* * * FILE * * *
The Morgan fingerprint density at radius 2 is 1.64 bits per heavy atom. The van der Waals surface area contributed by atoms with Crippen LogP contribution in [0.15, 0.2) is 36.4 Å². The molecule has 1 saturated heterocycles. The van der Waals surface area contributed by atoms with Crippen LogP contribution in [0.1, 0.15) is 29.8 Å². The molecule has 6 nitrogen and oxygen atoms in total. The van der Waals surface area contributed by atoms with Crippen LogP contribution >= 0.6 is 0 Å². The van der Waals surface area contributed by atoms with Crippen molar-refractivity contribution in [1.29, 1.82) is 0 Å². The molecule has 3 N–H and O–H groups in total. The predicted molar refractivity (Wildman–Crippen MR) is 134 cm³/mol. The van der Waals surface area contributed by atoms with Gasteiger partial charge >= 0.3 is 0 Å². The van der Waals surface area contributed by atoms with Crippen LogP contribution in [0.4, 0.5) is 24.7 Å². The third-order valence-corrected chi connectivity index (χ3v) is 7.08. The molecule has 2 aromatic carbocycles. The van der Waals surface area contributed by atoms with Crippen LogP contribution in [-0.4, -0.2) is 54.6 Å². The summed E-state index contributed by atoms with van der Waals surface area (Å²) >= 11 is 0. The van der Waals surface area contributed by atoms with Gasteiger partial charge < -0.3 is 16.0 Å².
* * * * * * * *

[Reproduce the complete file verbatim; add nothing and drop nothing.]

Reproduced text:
The Morgan fingerprint density at radius 2 is 1.64 bits per heavy atom. The van der Waals surface area contributed by atoms with Crippen LogP contribution in [0.15, 0.2) is 36.4 Å². The molecule has 1 saturated heterocycles. The van der Waals surface area contributed by atoms with Crippen LogP contribution in [0.1, 0.15) is 29.8 Å². The molecule has 6 nitrogen and oxygen atoms in total. The van der Waals surface area contributed by atoms with Crippen LogP contribution >= 0.6 is 0 Å². The van der Waals surface area contributed by atoms with Crippen molar-refractivity contribution in [1.29, 1.82) is 0 Å². The molecule has 3 N–H and O–H groups in total. The predicted molar refractivity (Wildman–Crippen MR) is 134 cm³/mol. The van der Waals surface area contributed by atoms with Gasteiger partial charge >= 0.3 is 0 Å². The van der Waals surface area contributed by atoms with Crippen LogP contribution in [0.4, 0.5) is 24.7 Å². The third-order valence-corrected chi connectivity index (χ3v) is 7.08. The molecule has 2 aromatic carbocycles. The van der Waals surface area contributed by atoms with Crippen LogP contribution in [-0.4, -0.2) is 54.6 Å². The summed E-state index contributed by atoms with van der Waals surface area (Å²) >= 11 is 0. The van der Waals surface area contributed by atoms with Gasteiger partial charge < -0.3 is 16.0 Å².